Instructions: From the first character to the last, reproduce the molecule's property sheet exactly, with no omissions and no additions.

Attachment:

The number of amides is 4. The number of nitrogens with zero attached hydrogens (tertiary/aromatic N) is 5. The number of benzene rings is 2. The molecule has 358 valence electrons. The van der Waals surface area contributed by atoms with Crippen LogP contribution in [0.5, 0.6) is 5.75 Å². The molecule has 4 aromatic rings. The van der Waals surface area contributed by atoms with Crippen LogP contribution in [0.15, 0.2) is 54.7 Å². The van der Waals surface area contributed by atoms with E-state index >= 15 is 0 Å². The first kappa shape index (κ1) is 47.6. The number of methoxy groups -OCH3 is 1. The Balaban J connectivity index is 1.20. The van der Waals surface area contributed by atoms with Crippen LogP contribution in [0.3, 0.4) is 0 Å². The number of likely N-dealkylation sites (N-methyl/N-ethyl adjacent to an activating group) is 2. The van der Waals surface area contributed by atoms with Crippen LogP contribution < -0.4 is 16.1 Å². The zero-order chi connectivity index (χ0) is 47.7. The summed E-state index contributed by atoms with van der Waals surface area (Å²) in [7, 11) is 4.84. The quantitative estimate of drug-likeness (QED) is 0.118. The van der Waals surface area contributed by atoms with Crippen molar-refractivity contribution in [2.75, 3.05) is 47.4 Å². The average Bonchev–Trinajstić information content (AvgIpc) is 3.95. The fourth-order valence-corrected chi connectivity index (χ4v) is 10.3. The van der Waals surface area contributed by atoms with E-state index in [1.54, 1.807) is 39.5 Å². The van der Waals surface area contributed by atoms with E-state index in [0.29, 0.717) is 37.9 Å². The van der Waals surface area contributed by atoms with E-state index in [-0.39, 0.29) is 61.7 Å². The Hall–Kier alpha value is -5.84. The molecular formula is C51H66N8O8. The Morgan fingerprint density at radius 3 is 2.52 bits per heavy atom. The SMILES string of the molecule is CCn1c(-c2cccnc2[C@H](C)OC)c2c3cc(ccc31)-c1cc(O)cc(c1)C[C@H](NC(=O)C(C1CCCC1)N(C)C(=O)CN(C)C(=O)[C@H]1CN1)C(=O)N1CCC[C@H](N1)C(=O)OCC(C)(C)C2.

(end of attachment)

The number of amides is 4. The number of nitrogens with zero attached hydrogens (tertiary/aromatic N) is 5. The number of benzene rings is 2. The molecule has 358 valence electrons. The van der Waals surface area contributed by atoms with Crippen LogP contribution in [0.5, 0.6) is 5.75 Å². The molecule has 4 aromatic rings. The van der Waals surface area contributed by atoms with Crippen LogP contribution in [0.15, 0.2) is 54.7 Å². The van der Waals surface area contributed by atoms with E-state index >= 15 is 0 Å². The first kappa shape index (κ1) is 47.6. The number of methoxy groups -OCH3 is 1. The Balaban J connectivity index is 1.20. The van der Waals surface area contributed by atoms with Crippen LogP contribution in [0.3, 0.4) is 0 Å². The number of likely N-dealkylation sites (N-methyl/N-ethyl adjacent to an activating group) is 2. The van der Waals surface area contributed by atoms with Crippen LogP contribution < -0.4 is 16.1 Å². The zero-order chi connectivity index (χ0) is 47.7. The summed E-state index contributed by atoms with van der Waals surface area (Å²) in [7, 11) is 4.84. The quantitative estimate of drug-likeness (QED) is 0.118. The van der Waals surface area contributed by atoms with Crippen molar-refractivity contribution in [2.75, 3.05) is 47.4 Å². The average Bonchev–Trinajstić information content (AvgIpc) is 3.95. The fourth-order valence-corrected chi connectivity index (χ4v) is 10.3. The van der Waals surface area contributed by atoms with E-state index in [1.54, 1.807) is 39.5 Å². The van der Waals surface area contributed by atoms with E-state index in [0.29, 0.717) is 37.9 Å². The van der Waals surface area contributed by atoms with E-state index in [-0.39, 0.29) is 61.7 Å². The Hall–Kier alpha value is -5.84. The molecular formula is C51H66N8O8. The Morgan fingerprint density at radius 3 is 2.52 bits per heavy atom. The SMILES string of the molecule is CCn1c(-c2cccnc2[C@H](C)OC)c2c3cc(ccc31)-c1cc(O)cc(c1)C[C@H](NC(=O)C(C1CCCC1)N(C)C(=O)CN(C)C(=O)[C@H]1CN1)C(=O)N1CCC[C@H](N1)C(=O)OCC(C)(C)C2.